Is Your Dog Insecure?

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Introduction

Dogs have an affinity with people and their emotional states. If you feel down, your dog will understand, as every breed of woofer can feel depressed or insecure at times. Check out the local shelter and you’re bound to see precious pups shrinking in the corner of their pen, afraid and lonely. 

Like people who are low in self-esteem, some dogs lack confidence, making them fearful of their surroundings. They may have seen a darker side of life where being alone and neglected was all they ever knew. People also have it hard trying to compete in this world. "Will I get the job?" or "Does my partner love me?" are thoughts racing through the mind of an insecure soul. We align with pooches in so many ways and insecurity is a huge issue for both humans and dogs

Signs a Dog Can Feel Insecure

You wanted a dog but also had a desire to help a pup that had been abandoned or mistreated. You bring home Jasper, a handsome Mastiff mix who was so quiet in the car ride, you had to keep checking to see if he was okay. Once you get him inside, he instantly urinates on the floor. The shock of a new environment was more than he could bear. The volunteers told you he would need a ton of love, as his former life was on a chain in the backyard. Jasper has not been socialized, so he is shaking as you pet his head.

His ears drop as you lead him to his pet bed and show him where he will sleep.Jasper's feeling insecure and his tail is hung low in fear. You’re up for the challenge and know it will take time to get him rockin' his Mastiff mojo.

You take him off his leash and he starts pacing up and down, drooling and panting, not knowing which way to turn. “You’ll be alright, boy,” you say calmly, hoping to make him feel safe - but Jasper's insecurities are about to get worse.

He howls so sadly and then barks at shadows on the wall. A low growl is evolving and that has you concerned. Jasper's in guard mode over the toys you’ve left in his bed. That’s not surprising for a dog left to fend for itself. Your new pup is showing the whites of his eyes and body-freezing as you approach. This is a warning not to approach him just yet. You walk away and leave him. It’s a patience game, and you’re determined to win.

When a dog is insecure, it can be four seasons of behavior in one day - from crying to snarling or hiding behind the door. An insecure pup is a myriad of emotion and it takes understanding to re-build their trust. 

Body Language

Signs your dog has insecurity issues are:
  • Growling
  • Barking
  • Shaking
  • Howling
  • Pacing
  • Drooling
  • Whale eye

Other Signs

More signs a dog is insecure include:
  • Urinating on the floor
  • Hiding from people
  • Aggressive body language
  • Threatening behaviour
  • Crying a lot

History of Insecurity in Dogs

Historically, dogs have been at the brunt of humans behaving badly and thanks to the compassionate souls who rescue and run non-profit shelters; many of them can be re-homed. The caring folks at these shelters see dogs with broken spirits, yelping or growling as they try to understand what humans want.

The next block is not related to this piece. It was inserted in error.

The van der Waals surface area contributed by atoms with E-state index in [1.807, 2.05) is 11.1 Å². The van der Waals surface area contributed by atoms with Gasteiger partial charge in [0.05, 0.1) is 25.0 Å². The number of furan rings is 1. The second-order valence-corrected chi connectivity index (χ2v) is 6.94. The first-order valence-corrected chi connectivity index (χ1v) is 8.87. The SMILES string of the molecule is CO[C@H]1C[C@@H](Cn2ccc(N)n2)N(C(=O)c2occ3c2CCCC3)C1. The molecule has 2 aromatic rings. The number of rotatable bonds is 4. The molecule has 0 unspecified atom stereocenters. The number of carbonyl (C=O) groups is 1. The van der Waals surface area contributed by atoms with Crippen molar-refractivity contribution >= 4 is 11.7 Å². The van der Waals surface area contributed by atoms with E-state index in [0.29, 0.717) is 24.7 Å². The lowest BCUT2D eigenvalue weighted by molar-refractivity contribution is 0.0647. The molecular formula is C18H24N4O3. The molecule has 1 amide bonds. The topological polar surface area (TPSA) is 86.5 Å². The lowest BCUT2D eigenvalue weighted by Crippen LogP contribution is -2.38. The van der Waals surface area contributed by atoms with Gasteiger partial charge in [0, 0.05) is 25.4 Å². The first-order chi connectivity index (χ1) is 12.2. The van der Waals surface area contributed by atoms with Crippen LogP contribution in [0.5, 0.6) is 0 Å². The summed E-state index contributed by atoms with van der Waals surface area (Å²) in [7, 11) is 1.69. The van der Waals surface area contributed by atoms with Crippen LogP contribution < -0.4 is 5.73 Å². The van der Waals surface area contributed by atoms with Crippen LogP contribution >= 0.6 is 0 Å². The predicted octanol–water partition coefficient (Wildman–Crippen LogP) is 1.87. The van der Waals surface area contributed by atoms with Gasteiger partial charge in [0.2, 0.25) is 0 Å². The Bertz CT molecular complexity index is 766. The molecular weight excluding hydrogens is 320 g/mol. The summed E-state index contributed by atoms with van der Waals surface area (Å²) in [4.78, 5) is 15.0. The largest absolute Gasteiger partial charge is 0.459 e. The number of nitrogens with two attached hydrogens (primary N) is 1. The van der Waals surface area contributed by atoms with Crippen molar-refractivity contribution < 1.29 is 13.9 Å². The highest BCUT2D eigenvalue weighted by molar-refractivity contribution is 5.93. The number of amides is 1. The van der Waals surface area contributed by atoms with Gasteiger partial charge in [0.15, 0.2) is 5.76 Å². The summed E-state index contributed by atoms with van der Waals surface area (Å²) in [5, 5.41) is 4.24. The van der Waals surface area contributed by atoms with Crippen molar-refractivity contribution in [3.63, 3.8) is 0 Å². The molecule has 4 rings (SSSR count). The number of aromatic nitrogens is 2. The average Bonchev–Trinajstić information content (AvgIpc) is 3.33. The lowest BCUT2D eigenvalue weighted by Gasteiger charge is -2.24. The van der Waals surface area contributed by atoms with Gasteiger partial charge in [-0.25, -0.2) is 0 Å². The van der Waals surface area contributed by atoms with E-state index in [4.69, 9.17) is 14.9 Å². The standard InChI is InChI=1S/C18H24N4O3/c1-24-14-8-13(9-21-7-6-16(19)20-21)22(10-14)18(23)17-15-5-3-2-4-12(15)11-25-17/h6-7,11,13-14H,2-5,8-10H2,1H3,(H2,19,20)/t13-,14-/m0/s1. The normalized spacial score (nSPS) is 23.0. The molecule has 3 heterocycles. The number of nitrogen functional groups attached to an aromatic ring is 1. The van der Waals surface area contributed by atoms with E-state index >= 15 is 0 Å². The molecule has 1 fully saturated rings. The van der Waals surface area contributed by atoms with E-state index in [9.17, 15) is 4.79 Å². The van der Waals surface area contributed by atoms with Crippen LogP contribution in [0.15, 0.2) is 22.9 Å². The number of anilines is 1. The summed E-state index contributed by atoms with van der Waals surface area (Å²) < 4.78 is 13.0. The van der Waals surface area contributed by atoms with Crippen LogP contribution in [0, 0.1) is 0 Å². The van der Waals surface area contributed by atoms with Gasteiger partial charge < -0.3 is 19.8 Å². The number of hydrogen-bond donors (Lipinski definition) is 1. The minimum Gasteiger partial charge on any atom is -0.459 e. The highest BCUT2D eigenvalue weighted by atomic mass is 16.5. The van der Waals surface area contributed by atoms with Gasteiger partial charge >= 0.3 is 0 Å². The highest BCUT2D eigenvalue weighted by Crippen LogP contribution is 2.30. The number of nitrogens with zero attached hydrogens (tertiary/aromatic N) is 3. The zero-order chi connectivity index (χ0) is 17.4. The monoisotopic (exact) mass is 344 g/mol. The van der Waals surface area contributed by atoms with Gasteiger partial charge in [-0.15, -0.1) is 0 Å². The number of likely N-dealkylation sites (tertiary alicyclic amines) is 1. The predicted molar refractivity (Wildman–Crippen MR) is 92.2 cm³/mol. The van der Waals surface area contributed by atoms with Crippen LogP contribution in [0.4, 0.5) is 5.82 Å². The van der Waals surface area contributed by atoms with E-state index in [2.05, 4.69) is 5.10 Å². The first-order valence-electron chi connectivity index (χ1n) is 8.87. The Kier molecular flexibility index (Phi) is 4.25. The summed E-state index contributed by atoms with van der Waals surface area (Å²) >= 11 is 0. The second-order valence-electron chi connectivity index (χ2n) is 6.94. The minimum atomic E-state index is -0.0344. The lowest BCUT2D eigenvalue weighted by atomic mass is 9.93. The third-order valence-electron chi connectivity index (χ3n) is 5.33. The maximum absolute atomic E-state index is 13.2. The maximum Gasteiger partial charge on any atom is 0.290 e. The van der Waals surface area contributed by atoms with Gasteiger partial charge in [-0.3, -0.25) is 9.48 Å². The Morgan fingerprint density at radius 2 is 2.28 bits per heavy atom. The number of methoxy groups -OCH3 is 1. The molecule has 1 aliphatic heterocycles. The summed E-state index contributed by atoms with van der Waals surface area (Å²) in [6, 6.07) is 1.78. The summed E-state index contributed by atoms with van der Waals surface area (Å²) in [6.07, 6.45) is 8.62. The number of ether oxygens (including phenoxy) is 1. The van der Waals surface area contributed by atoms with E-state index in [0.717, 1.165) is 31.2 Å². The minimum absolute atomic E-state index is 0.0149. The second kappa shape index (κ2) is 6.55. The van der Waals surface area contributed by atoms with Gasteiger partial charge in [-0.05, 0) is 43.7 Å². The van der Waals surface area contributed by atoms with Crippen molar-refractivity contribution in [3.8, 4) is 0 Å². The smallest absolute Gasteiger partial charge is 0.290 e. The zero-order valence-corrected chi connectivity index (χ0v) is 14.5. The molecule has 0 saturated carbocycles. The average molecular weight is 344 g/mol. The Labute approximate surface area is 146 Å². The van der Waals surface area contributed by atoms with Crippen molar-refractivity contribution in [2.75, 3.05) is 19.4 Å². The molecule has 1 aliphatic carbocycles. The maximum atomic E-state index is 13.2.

Wolves, who are the ancient matriarch of the family mutt, live in packs with mother, father, and children, whereas dogs are part of a human clan. If the atmosphere at home is tense or anxious - you can guarantee your dog will feel insecure. Studies show they pick up on the family dynamics and, like kids, internalize the parent messaging until it comes out in a tantrum or a fearful attitude. The world is a scary place for the child and dog, who have no control over the situation.

When early man made a pact with wolves, they probably had no idea how it would all pan out. As dogs were selectively bred for hunting, herding, and to look a certain way, the genetics were slowly changed. Dogs now lived up-close-and-personal with people and their personalities. One pup from a litter might have landed on their paws with a well-adjusted family who is confident and kind. The other pup might not have been so lucky, becoming a novel item for the kids to play with. In this home, there could be arguing and general unrest. Two pups from the same litter could grow up to be very different dogs, with the first being a self-assured, adult mutt while the other is insecure and snaps like the pet-dad does at the kids.

All animals in captivity can feel insecure, as they rely on humans for food and shelter.

The Science of Insecure Dogs

An insecure dog can’t bear to be alone and will suffer "separation anxiety" every time their guardian leaves home. They can cause mayhem, as they take their frustrations out on anything in their path. A confident, self-assured pup won’t love their pet-dad going to work, but will deal with it, knowing they are coming back.

A dog with insecurity issues can become easily hyper-attached. They’ll cling to one person in the home, holding court over their pet-mom or dad. They really are terrified of the world they live in and hold onto their guardian for comfort.